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06-04-05 40 years and five local parishes

By Janie Southard

  ST. ROSE -- The Rev. Kenneth Schroeder, C.PP.S., priest to 870 families in five Mercer County parishes, will celebrate his 40th year in the priesthood on Sunday.
The Rev. Kenneth Schroeder works in his church office. He oversees the parishes of Sts. Rose, John the Baptist, Sebastian and Precious Blood and Nativity of the Blessed Virgin Mary churches. <br>
  "I love Mercer County and the people in my parishes, and the churches, four of which are over 100 years old," Schroeder said at his office in St. Rose where he also oversees the parishes of St. John the Baptist, St. Sebastian, Precious Blood, and Nativity of the Blessed Virgin Mary.
  It sounds like a lot of people, but Schroeder, who has been assigned to Mercer County for almost four years, is accustomed to lending spiritual guidance to large numbers of people. The Putnam County native was a military chaplain for 22 years, serving some of those years in Saudi Arabia with the 1st Armored Division during the Gulf War in the early 1990s.
  He was a brigade chaplain responsible for 4,400 soldiers and lived and worked right along side them.
  "Oh, yes, I wore a uniform. They wanted us to try to fit in, except, of course, for carrying weapons. On Sundays, though, I dressed as a priest," he said.  A popular saying is that there are no atheists in a foxhole and Schroeder found truth in that observation.
  "At the base in Germany, attendance at (religious) services was low. But when we got to the desert it was everyone attended all services," he said adding, as survival became an issue, the troops wanted to "get right with God."
  "Our brigade did not lose one soldier due to hostile action," said Schroeder, who was ordained on June 5, 1965.
  As a child, he wanted to be a farmer and his call to the priesthood came through an unexpected channel.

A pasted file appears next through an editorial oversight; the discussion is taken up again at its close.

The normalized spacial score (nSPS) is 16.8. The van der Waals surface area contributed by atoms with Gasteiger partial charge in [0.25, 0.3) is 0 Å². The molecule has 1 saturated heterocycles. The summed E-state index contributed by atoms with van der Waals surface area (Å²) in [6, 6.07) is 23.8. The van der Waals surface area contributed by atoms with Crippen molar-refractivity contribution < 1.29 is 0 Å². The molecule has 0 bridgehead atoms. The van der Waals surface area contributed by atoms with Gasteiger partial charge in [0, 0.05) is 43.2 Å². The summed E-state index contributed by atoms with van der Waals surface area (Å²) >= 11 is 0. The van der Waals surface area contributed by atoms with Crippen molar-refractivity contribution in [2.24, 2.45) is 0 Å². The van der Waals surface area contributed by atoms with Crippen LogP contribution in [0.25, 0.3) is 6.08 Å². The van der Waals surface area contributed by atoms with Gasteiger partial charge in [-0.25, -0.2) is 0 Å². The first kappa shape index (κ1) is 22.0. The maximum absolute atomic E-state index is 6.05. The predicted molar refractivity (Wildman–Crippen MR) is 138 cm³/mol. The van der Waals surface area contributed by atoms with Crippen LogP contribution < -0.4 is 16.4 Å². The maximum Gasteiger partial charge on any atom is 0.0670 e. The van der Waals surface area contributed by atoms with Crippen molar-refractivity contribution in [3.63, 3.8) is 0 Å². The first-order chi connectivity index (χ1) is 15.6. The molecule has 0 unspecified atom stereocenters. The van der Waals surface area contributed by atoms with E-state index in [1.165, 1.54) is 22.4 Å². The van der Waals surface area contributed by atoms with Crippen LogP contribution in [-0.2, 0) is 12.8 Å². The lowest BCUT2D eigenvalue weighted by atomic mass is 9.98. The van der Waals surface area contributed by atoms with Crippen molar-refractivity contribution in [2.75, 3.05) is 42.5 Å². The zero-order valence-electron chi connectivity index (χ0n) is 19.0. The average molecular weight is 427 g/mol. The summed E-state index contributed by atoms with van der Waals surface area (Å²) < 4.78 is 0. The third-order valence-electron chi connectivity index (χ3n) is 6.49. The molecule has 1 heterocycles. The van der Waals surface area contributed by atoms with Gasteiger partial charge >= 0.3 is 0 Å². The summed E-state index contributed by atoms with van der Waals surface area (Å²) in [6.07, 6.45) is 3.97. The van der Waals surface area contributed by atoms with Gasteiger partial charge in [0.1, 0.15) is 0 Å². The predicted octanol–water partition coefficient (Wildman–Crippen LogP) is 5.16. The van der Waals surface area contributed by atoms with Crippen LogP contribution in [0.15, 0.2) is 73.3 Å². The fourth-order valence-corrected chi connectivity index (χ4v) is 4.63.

His best boyhood friend talked him into going to attending a high school seminary. The two boys, both 14 years old, began studies on Sept. 1, 1951. Just two weeks later, the friend said, "Ken, I just can't take this. I'm leaving."
  "And he did. Now, isn't it funny the way God works? Here I thought I'd be a farmer, but now I can't think of anything I'd rather be doing," said the 68-year-old priest.
  His ordination came during the turbulent 60s, both for the Catholic church and the country.
  "It was around the time of Vatican II. My first mass on June 6, 1965 was half Latin and half English and my back was to the congregation.
  "Actually that time was kind of exciting for me but I was only 28 years old. If you were older (priests) you wouldn't have enjoyed it so much. I greatly admire those guys who hung in there with all the changes," he said.
  "But, you know, those changes were mostly non-essential. I actually believe the Catholic church has been the same for 2,000 years."
  Schroeder also served in parishes in Detroit, Hamilton, and Columbus, but particularly enjoys his present assignment which he expects to serve until his retirement.
  "The people I serve here are so gracious and supportive. It gives me courage to continue on and do my best for them," he said.
  Following 10:30 a.m. Sunday mass at St. John the Baptist Catholic Church in Maria Stein, his congregations will host an open house from 2 to 4 p.m. at the Knights of St. John Hall in Maria Stein.


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